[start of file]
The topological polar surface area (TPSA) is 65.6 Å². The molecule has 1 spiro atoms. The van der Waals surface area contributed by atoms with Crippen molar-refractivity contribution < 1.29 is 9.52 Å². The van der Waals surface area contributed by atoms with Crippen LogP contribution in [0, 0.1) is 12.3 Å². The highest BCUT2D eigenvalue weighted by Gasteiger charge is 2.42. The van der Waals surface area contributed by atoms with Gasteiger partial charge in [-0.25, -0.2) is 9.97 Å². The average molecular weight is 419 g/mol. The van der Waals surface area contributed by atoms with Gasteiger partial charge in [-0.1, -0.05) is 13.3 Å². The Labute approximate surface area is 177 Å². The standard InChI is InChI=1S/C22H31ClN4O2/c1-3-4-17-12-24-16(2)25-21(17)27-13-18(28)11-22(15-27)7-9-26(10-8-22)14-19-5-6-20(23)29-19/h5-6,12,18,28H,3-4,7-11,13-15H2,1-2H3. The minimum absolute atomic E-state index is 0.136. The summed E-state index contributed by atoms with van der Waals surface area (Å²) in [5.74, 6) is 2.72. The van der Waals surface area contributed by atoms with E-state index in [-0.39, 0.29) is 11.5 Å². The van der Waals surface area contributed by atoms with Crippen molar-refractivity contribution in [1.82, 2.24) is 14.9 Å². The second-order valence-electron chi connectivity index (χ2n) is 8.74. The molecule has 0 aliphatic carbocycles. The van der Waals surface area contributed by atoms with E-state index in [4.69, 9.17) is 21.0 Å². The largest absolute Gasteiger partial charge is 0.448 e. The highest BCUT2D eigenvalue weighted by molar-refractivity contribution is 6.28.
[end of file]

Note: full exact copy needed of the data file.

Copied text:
The topological polar surface area (TPSA) is 65.6 Å². The molecule has 1 spiro atoms. The van der Waals surface area contributed by atoms with Crippen molar-refractivity contribution < 1.29 is 9.52 Å². The van der Waals surface area contributed by atoms with Crippen LogP contribution in [0, 0.1) is 12.3 Å². The highest BCUT2D eigenvalue weighted by Gasteiger charge is 2.42. The van der Waals surface area contributed by atoms with Gasteiger partial charge in [-0.25, -0.2) is 9.97 Å². The average molecular weight is 419 g/mol. The van der Waals surface area contributed by atoms with Gasteiger partial charge in [-0.1, -0.05) is 13.3 Å². The Labute approximate surface area is 177 Å². The standard InChI is InChI=1S/C22H31ClN4O2/c1-3-4-17-12-24-16(2)25-21(17)27-13-18(28)11-22(15-27)7-9-26(10-8-22)14-19-5-6-20(23)29-19/h5-6,12,18,28H,3-4,7-11,13-15H2,1-2H3. The minimum absolute atomic E-state index is 0.136. The summed E-state index contributed by atoms with van der Waals surface area (Å²) in [5.74, 6) is 2.72. The van der Waals surface area contributed by atoms with E-state index in [-0.39, 0.29) is 11.5 Å². The van der Waals surface area contributed by atoms with Crippen molar-refractivity contribution in [1.82, 2.24) is 14.9 Å². The second-order valence-electron chi connectivity index (χ2n) is 8.74. The molecule has 0 aliphatic carbocycles. The van der Waals surface area contributed by atoms with E-state index in [4.69, 9.17) is 21.0 Å². The largest absolute Gasteiger partial charge is 0.448 e. The highest BCUT2D eigenvalue weighted by molar-refractivity contribution is 6.28.